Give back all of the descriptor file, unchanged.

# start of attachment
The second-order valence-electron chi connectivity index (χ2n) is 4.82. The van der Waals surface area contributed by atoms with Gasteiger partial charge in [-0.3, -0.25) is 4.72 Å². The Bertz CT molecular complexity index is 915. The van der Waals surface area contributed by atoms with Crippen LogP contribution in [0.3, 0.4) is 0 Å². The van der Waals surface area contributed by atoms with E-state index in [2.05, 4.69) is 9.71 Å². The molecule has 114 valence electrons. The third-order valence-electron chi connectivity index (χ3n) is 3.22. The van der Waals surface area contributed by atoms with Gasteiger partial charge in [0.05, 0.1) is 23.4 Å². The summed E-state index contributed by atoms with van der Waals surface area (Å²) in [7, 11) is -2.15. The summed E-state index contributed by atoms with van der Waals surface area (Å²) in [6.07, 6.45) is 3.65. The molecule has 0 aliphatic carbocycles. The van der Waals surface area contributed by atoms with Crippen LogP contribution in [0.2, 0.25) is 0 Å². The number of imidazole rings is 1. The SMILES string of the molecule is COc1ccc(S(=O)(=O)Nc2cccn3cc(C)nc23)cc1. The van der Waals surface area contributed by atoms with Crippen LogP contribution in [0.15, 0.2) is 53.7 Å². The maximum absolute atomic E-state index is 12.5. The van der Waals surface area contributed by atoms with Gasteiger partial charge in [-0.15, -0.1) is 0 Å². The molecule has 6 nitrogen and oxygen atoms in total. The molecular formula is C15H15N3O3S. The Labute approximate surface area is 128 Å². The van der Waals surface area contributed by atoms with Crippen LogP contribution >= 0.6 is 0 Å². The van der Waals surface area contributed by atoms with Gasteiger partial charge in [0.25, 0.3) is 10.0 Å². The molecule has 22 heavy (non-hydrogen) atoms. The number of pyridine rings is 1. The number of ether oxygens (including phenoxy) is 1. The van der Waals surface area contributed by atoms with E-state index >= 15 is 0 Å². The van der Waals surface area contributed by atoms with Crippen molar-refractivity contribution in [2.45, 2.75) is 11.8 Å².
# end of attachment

The second-order valence-electron chi connectivity index (χ2n) is 4.82. The van der Waals surface area contributed by atoms with Gasteiger partial charge in [-0.3, -0.25) is 4.72 Å². The Bertz CT molecular complexity index is 915. The van der Waals surface area contributed by atoms with Crippen LogP contribution in [0.3, 0.4) is 0 Å². The van der Waals surface area contributed by atoms with E-state index in [2.05, 4.69) is 9.71 Å². The molecule has 114 valence electrons. The third-order valence-electron chi connectivity index (χ3n) is 3.22. The van der Waals surface area contributed by atoms with Gasteiger partial charge in [0.05, 0.1) is 23.4 Å². The summed E-state index contributed by atoms with van der Waals surface area (Å²) in [7, 11) is -2.15. The summed E-state index contributed by atoms with van der Waals surface area (Å²) in [6.07, 6.45) is 3.65. The molecule has 0 aliphatic carbocycles. The van der Waals surface area contributed by atoms with Crippen LogP contribution in [0.2, 0.25) is 0 Å². The number of imidazole rings is 1. The SMILES string of the molecule is COc1ccc(S(=O)(=O)Nc2cccn3cc(C)nc23)cc1. The van der Waals surface area contributed by atoms with Crippen LogP contribution in [0.15, 0.2) is 53.7 Å². The maximum absolute atomic E-state index is 12.5. The van der Waals surface area contributed by atoms with Gasteiger partial charge in [-0.15, -0.1) is 0 Å². The molecule has 6 nitrogen and oxygen atoms in total. The molecular formula is C15H15N3O3S. The Labute approximate surface area is 128 Å². The van der Waals surface area contributed by atoms with Crippen LogP contribution >= 0.6 is 0 Å². The van der Waals surface area contributed by atoms with Gasteiger partial charge in [0.25, 0.3) is 10.0 Å². The molecule has 22 heavy (non-hydrogen) atoms. The number of pyridine rings is 1. The number of ether oxygens (including phenoxy) is 1. The van der Waals surface area contributed by atoms with E-state index >= 15 is 0 Å². The van der Waals surface area contributed by atoms with Crippen molar-refractivity contribution in [2.45, 2.75) is 11.8 Å².